Bipartisan Immigration Reform Proposal Would Create a Narrow but Real Path to Citizenship

Sens. Chuck Schumer, Robert Menendez, Harry Reid, and Richard Durbin speak at a news conference in Washington

Photo by Mark Wilson/Getty Images.

Passing big bipartisan bills that make America and the world a better place doesn’t seem like the kind of thing the United States Congress has been very interested in for the past several years, but the framework unveiled today by a Senate gang of eight looks very promising. The signatories are Chuck Schumer, Dick Durbin, Robert Menendez, Michael Bennet, John McCain, Lindsey Graham, Marco Rubio, and Jeff Flake. That’s a blend of Democrats with close ties to the party leadership and Republicans with a reputation for going rogue—probably the right configuration of forces for this issue.

The framework features extra money for border enforcement and the establishment of a border commission composed of governors, attorneys general, and the like from border-area states. It will provide for automatic green cards to “immigrants who have received a PhD or Master’s degree in science, technology, engineering, or math from an American university.” It will also create what I take to be an enlarged agricultural guest-worker program, only with some mechanism for veteran guest workers to earn green cards. It will provide a mechanism for unauthorized migrants to turn themselves in, pay a fine and back taxes, and receive provisional legal status.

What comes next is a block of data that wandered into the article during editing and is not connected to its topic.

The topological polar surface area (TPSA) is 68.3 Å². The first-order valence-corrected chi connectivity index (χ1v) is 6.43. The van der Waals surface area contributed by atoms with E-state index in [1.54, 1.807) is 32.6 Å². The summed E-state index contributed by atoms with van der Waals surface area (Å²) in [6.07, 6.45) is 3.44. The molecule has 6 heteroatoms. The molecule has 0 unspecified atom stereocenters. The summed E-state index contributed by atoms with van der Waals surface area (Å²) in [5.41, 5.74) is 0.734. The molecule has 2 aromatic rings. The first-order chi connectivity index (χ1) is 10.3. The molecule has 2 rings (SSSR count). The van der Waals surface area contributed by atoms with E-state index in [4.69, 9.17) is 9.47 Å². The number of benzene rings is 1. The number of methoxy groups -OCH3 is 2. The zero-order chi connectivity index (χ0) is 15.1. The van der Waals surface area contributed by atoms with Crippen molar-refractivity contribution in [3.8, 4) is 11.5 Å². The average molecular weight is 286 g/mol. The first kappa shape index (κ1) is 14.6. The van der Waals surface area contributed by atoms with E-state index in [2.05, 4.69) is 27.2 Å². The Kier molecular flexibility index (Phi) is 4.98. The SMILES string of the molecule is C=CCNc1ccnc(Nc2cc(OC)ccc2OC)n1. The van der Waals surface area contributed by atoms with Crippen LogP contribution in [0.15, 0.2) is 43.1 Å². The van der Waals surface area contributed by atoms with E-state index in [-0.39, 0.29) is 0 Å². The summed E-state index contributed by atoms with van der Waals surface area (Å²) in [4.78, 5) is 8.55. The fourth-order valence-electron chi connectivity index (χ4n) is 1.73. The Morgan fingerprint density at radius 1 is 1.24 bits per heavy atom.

What happens to you then depends on both your circumstances and the national circumstances. People who were brought to the country as children and who receive provisional status will basically be put on a fast track to a green card. Agricultural workers will enter the new agriculture-specific program. Nonagricultural workers who came to the country illegally as adults go into a kind of holding pattern until the completion of new border security measures. Once that’s in place, they’ll be able to apply for green cards.

This is a “framework” and not legislation, so there are lots of loose elements and further questions one might ask. But all in all it seems like a humane and sensible approach that will, among other things, do more to improve the fiscal position of the United States than all the discretionary spending caps in the world. If I have any big complaint, it’s that the bill is oddly timid on the less controversial high-skill piece. What’s the fear of America being overrun by foreign economists, lawyers, doctors, and other skilled professionals who don’t have STEM advanced degrees? For that matter, what’s wrong with foreign-born STEM workers who did their graduate work in the United Kingdom or Canada or France or India or Japan? And do skilled STEM workers really all have to have advanced degrees? Where’s Bill Gates’ PhD? I feel confident we can do better on this front.